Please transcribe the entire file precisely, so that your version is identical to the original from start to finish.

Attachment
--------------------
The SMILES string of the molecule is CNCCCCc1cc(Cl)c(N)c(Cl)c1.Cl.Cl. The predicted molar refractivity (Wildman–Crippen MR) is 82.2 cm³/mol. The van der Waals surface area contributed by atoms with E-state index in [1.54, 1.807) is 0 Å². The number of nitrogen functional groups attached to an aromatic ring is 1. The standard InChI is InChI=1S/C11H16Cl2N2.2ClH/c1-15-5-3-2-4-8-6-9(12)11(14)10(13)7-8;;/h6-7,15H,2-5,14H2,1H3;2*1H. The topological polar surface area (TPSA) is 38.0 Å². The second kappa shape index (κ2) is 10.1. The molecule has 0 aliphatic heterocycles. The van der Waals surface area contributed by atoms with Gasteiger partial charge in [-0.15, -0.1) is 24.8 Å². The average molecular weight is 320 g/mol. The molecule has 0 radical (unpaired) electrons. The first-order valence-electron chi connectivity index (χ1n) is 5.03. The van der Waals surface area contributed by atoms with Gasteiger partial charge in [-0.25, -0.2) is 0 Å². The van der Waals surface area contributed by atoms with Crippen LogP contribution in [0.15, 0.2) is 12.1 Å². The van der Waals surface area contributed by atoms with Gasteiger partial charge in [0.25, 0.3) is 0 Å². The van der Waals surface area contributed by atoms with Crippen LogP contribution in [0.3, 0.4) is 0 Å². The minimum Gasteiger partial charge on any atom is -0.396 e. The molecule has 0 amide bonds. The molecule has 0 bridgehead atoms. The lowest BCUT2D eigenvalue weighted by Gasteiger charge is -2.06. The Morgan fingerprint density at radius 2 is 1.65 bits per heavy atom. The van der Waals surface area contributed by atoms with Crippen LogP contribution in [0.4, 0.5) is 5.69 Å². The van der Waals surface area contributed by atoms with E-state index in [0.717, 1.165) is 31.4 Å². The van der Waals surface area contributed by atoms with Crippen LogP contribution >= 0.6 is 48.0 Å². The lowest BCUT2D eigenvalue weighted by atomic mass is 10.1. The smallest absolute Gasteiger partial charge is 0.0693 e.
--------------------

The SMILES string of the molecule is CNCCCCc1cc(Cl)c(N)c(Cl)c1.Cl.Cl. The predicted molar refractivity (Wildman–Crippen MR) is 82.2 cm³/mol. The van der Waals surface area contributed by atoms with E-state index in [1.54, 1.807) is 0 Å². The number of nitrogen functional groups attached to an aromatic ring is 1. The standard InChI is InChI=1S/C11H16Cl2N2.2ClH/c1-15-5-3-2-4-8-6-9(12)11(14)10(13)7-8;;/h6-7,15H,2-5,14H2,1H3;2*1H. The topological polar surface area (TPSA) is 38.0 Å². The second kappa shape index (κ2) is 10.1. The molecule has 0 aliphatic heterocycles. The van der Waals surface area contributed by atoms with Gasteiger partial charge in [-0.15, -0.1) is 24.8 Å². The average molecular weight is 320 g/mol. The molecule has 0 radical (unpaired) electrons. The first-order valence-electron chi connectivity index (χ1n) is 5.03. The van der Waals surface area contributed by atoms with Gasteiger partial charge in [-0.25, -0.2) is 0 Å². The van der Waals surface area contributed by atoms with Crippen LogP contribution in [0.15, 0.2) is 12.1 Å². The van der Waals surface area contributed by atoms with Gasteiger partial charge in [0.25, 0.3) is 0 Å². The van der Waals surface area contributed by atoms with Crippen LogP contribution in [0.3, 0.4) is 0 Å². The minimum Gasteiger partial charge on any atom is -0.396 e. The molecule has 0 amide bonds. The molecule has 0 bridgehead atoms. The lowest BCUT2D eigenvalue weighted by Gasteiger charge is -2.06. The Morgan fingerprint density at radius 2 is 1.65 bits per heavy atom. The van der Waals surface area contributed by atoms with Crippen LogP contribution in [0.4, 0.5) is 5.69 Å². The van der Waals surface area contributed by atoms with E-state index in [0.717, 1.165) is 31.4 Å². The van der Waals surface area contributed by atoms with Crippen LogP contribution >= 0.6 is 48.0 Å². The lowest BCUT2D eigenvalue weighted by atomic mass is 10.1. The smallest absolute Gasteiger partial charge is 0.0693 e.